Books always give interest and vitality. In a corner, especially beside an easy chair, they have a cosy homelike feeling. From a practical standpoint, nothing is more to be desired than this. Within reach are all of our favorites and most likely those which we are planning to read in the immediate future. It is also admirable from a decorative standpoint, for everyone realizes how colorful and interesting is the effect of a well-filled bookcase in which the warm reds, yellows and I browns of the bindings mingle with odd I greens and blues. Somehow they never seem to clash; often, on the other hand, they result in a more harmonious scheme.

In the fireside corner above, the books seem to add to the effect by giving not only an agreeably homey look, but also they serve as an interesting link between the design of the draperies and the plainer chair and carpet.

Design is by no means unimportant. There are two main methods of employing designs, leaving out for the moment the compatability of the designs themselves. Either the background can be figured, with plain or at least much plainer accessory pieces, or the background can be plain with the design carried out in the various pieces around the room. Draperies are sometimes classed as background, j sometimes as features. Generally, especj ¡ally in a room with well-placed windows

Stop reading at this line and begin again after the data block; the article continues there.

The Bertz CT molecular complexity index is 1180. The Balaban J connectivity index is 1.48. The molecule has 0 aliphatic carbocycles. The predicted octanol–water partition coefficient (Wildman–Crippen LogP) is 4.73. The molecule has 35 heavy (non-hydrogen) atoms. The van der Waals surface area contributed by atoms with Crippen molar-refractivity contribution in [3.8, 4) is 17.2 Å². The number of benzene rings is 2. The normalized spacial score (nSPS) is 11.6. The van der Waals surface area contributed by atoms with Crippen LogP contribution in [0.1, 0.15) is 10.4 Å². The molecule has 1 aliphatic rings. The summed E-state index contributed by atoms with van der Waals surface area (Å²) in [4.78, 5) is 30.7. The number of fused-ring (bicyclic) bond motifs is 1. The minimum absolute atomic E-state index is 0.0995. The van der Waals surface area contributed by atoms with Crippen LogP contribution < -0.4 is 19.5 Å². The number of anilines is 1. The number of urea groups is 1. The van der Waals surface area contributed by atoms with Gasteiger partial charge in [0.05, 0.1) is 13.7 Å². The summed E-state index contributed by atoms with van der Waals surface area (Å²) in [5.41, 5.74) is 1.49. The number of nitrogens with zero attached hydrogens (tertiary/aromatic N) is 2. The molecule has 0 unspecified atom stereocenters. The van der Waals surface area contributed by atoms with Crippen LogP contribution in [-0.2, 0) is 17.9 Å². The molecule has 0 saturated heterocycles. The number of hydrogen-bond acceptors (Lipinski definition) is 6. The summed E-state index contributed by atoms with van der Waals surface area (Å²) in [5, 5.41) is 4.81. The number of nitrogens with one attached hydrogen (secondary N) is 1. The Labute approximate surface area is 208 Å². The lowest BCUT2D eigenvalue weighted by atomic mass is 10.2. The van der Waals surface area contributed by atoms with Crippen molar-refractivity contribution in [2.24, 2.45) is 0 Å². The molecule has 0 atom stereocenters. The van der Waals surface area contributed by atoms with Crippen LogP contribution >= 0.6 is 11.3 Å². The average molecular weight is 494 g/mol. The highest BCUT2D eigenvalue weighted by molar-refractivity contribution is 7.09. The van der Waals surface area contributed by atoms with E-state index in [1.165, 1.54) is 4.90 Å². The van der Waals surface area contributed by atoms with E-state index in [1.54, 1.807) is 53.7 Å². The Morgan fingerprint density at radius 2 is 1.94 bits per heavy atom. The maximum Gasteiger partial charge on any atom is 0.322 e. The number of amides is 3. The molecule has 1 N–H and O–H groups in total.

and difficult wall spaces, they may be very successfully used as high spots of interest.

Draperies

A^UCH of the character of a room will depend on the draperies, either in the fabric itself or in the manner employed. Whether the fabric is interesting in itself or serves a definite purpose in the color scheme, a simple method is probably as good as any. An excellent example where the interest of the design in the material and the beauty of the color are successfully featured, is in the small group, which consists of a table, chair, lamp and mirror. The design of the draperies is gently led away through the less outstanding pattern of the upholstery material into the plain green of the rug. It must be remembered that a small piece of brightly figured design balances the large expanse of a plain piece, in the same way that a bright orange bowl balances the large dark background of the wood surface on which it rests. The highly ornamental design of the chair back and table legs against the light plain wall is another example. This corner suggests a little more sophisticated

usage than the more informal lounging chair. It is admirable for the halfway place on a fairly large staircase, and would be a quite agreeable spot in which to relax on a sunny morning in spring for half an hour of reading by the window, which in all probability opens on to the back garden and, due to its eminence, commands a view of others.

The draperies from below and the mirror and lamp from above give a touch of life and elegance to what would otherwise be just a staircase. If there is only the one window in the hall, it is often a j good plan to use the same material for both the hall and living room, especially if both are visible at the same time, a condition which frequently exists in the homes of today.

When we are creating these intimate j corners, therefore, much thought and consideration must be used. Attention to the i details of the scheme, the designs, colors ¡ and compatability of the various pieces . used, must not be overshadowed by the desire for efficiency of arrangement. The ideal at which to aim is the creation of a setting admirable for its purpose as well as decorative and pleasing to the eye.